By Justine Geoffrey Mkweu…
Malawi currently has about 500 wildlife rangers of its minimum need of 1000 game rangers for the country’s wildlife parks and reserves.
According to Malawi News Agency (MANA), Director of National Parks and Wildlife, Brighton Kumchedwa said this during the World Ranger Day celebrations organized by Department of National Parks and Wildlife.
Kumchedwa said apart from lacking equipment and welfare support, rangers are working more hours and lack safe water and housing.
“I want to assure our rangers that as a wildlife directorate we will do everything possible to alleviate their suffering, and will continue to support them by building their capacity through training and equipping them with basic field gear as they battle against poachers,” the Director said.
He said the job of rangers is enormous and that they need to be celebrated.
“If Malawi can point at some wildlife, then we owe it to the rangers. Every day these brave men and women put their lives at risk to protect our endangered flora and fauna, tracking and detaining poachers, monitoring animals and preventing wildlife crime.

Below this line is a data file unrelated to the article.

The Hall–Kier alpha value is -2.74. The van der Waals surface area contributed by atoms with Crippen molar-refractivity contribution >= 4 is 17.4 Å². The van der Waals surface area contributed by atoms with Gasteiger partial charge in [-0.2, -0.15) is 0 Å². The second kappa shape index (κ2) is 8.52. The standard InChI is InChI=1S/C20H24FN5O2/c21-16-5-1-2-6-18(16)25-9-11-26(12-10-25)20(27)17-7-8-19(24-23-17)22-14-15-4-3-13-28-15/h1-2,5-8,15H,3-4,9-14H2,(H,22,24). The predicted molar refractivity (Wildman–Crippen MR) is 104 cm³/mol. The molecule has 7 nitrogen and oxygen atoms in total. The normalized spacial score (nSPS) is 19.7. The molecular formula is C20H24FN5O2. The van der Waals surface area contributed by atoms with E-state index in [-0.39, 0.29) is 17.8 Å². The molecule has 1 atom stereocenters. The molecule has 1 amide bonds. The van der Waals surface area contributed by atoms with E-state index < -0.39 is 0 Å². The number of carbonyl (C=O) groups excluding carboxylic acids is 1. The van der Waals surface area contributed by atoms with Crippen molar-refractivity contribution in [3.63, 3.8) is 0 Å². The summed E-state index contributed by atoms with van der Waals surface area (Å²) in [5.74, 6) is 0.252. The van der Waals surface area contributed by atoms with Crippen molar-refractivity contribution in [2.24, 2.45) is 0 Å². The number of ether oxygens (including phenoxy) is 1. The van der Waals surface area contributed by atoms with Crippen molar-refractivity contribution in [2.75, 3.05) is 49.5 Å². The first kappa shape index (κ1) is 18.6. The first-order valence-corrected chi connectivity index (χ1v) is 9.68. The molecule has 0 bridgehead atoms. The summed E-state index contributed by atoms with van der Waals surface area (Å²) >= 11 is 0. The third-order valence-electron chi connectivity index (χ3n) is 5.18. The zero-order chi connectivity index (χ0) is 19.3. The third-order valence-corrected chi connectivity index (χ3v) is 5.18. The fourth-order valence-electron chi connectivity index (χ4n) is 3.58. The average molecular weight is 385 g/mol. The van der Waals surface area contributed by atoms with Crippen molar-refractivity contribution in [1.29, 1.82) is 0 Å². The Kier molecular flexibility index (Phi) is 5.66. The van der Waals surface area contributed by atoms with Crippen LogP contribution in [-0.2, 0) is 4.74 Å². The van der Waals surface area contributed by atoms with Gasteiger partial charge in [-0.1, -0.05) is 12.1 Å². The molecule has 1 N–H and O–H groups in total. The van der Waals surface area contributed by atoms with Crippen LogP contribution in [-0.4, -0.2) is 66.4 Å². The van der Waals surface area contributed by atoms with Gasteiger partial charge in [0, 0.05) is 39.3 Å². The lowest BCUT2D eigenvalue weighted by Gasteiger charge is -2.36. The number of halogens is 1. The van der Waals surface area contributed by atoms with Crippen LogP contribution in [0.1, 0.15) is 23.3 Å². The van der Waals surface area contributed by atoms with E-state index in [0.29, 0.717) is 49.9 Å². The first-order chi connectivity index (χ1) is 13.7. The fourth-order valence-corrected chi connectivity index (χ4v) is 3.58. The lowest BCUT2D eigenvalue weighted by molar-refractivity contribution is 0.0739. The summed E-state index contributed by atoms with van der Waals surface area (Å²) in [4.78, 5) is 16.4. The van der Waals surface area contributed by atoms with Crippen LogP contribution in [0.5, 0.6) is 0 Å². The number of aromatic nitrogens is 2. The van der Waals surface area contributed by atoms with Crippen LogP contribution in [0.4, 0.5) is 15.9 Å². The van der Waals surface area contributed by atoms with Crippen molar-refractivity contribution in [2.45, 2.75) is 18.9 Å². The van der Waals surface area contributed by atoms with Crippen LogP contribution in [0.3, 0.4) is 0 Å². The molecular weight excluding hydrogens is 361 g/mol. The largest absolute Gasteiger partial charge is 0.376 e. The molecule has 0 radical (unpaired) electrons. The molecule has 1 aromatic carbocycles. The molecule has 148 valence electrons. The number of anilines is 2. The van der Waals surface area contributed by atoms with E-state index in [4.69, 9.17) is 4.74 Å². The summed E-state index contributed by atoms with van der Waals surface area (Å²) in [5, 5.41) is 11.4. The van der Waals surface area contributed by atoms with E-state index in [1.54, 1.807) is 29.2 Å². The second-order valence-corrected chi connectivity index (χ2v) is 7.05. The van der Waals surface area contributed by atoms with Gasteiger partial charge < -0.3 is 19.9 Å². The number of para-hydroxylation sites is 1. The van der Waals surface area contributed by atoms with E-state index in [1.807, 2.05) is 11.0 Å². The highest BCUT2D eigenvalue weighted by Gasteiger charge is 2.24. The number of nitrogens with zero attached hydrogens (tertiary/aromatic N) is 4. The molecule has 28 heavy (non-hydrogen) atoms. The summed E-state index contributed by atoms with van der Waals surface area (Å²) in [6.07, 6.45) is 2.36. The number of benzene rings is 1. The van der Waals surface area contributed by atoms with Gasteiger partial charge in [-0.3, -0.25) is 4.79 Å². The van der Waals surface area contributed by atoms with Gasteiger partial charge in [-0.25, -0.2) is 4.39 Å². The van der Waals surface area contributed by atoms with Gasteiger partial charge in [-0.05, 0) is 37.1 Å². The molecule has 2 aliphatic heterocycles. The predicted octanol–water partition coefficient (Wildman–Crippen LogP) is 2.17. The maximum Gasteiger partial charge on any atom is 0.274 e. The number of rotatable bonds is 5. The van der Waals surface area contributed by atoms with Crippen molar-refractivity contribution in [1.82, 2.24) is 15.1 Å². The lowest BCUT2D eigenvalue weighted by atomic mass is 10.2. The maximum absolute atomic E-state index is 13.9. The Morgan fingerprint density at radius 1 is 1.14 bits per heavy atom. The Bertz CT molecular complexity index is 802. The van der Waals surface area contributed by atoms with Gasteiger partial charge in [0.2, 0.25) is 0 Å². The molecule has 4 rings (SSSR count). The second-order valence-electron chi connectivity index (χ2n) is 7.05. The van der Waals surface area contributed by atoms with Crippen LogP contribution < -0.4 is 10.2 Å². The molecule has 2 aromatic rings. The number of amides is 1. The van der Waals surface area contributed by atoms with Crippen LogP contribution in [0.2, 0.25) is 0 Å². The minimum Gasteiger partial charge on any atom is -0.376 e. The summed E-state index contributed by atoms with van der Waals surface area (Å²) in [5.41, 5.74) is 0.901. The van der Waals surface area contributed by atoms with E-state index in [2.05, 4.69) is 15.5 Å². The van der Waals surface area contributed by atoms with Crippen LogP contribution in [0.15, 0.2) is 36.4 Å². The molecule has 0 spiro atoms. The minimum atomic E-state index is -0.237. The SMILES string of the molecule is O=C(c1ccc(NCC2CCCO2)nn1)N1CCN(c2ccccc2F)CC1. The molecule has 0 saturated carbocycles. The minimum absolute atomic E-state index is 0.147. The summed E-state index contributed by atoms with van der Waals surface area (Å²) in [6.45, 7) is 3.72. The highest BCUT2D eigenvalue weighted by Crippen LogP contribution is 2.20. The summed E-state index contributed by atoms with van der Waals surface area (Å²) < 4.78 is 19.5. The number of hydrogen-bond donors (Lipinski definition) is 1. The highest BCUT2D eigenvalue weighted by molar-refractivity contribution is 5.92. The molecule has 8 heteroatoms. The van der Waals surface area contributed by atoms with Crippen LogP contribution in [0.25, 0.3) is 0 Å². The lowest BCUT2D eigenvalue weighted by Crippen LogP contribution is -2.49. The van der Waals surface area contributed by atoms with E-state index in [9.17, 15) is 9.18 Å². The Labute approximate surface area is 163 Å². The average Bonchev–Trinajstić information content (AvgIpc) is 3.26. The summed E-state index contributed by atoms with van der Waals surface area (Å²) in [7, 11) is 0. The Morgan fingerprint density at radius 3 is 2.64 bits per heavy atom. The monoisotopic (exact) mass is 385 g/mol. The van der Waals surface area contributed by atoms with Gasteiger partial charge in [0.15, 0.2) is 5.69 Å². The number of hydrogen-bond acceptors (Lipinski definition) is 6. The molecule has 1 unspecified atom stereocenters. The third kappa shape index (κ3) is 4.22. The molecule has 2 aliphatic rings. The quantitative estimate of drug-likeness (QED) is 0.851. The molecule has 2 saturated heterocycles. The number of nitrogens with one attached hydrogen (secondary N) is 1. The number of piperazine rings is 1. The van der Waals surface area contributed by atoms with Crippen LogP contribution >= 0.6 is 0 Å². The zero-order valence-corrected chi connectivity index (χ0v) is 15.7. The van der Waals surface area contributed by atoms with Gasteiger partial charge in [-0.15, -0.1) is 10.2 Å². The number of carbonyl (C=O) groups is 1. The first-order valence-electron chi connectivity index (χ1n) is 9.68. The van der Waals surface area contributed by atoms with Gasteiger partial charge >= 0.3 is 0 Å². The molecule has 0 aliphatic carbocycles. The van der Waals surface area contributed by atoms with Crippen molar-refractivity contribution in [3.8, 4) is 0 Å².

“Year in and year out, they brave bitter cold and searing heat in honor of their pledge to protect wildlife,” he said.
Kumchedwa called on communities around wildlife reserves and all citizens to play a role in fighting wildlife crime which rangers are fighting every day.
“Malawi still faces the challenge of poaching and transnational, organized criminal syndicates involved in the illegal trade and trafficking of wildlife.
“While this is a responsibility that rests squarely on the shoulders of each one of us, rangers are the men and women that work at the sharp end of wildlife crime,” he said.
Jasper Iepema, Sanctuary Manager at Lilongwe Wildlife Centre said there is need for more partner support for rangers to do their work effectively.
Malawi is one of the countries in Africa that is rich in wildlife attraction as it has more national parks and water reservoirs that keep good wild life and aquatic animals.